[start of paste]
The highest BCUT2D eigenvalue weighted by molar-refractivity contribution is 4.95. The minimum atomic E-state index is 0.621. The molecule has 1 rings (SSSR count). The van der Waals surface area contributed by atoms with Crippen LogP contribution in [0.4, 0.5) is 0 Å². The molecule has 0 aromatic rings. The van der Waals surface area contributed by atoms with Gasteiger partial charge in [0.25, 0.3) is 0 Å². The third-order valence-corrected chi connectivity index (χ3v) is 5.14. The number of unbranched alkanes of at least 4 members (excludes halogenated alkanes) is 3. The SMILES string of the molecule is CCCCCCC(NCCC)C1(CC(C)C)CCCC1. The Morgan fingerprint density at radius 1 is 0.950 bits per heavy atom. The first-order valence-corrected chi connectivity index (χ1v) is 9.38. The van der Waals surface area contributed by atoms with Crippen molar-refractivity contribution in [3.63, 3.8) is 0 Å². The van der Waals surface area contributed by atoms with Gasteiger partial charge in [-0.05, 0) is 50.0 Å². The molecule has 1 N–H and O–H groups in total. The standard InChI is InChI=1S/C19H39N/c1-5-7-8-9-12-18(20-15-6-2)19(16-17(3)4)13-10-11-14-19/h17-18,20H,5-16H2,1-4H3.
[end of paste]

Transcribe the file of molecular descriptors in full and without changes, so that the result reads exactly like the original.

The highest BCUT2D eigenvalue weighted by molar-refractivity contribution is 4.95. The minimum atomic E-state index is 0.621. The molecule has 1 rings (SSSR count). The van der Waals surface area contributed by atoms with Crippen LogP contribution in [0.4, 0.5) is 0 Å². The molecule has 0 aromatic rings. The van der Waals surface area contributed by atoms with Gasteiger partial charge in [0.25, 0.3) is 0 Å². The third-order valence-corrected chi connectivity index (χ3v) is 5.14. The number of unbranched alkanes of at least 4 members (excludes halogenated alkanes) is 3. The SMILES string of the molecule is CCCCCCC(NCCC)C1(CC(C)C)CCCC1. The Morgan fingerprint density at radius 1 is 0.950 bits per heavy atom. The first-order valence-corrected chi connectivity index (χ1v) is 9.38. The van der Waals surface area contributed by atoms with Crippen molar-refractivity contribution in [3.63, 3.8) is 0 Å². The van der Waals surface area contributed by atoms with Gasteiger partial charge in [-0.05, 0) is 50.0 Å². The molecule has 1 N–H and O–H groups in total. The standard InChI is InChI=1S/C19H39N/c1-5-7-8-9-12-18(20-15-6-2)19(16-17(3)4)13-10-11-14-19/h17-18,20H,5-16H2,1-4H3.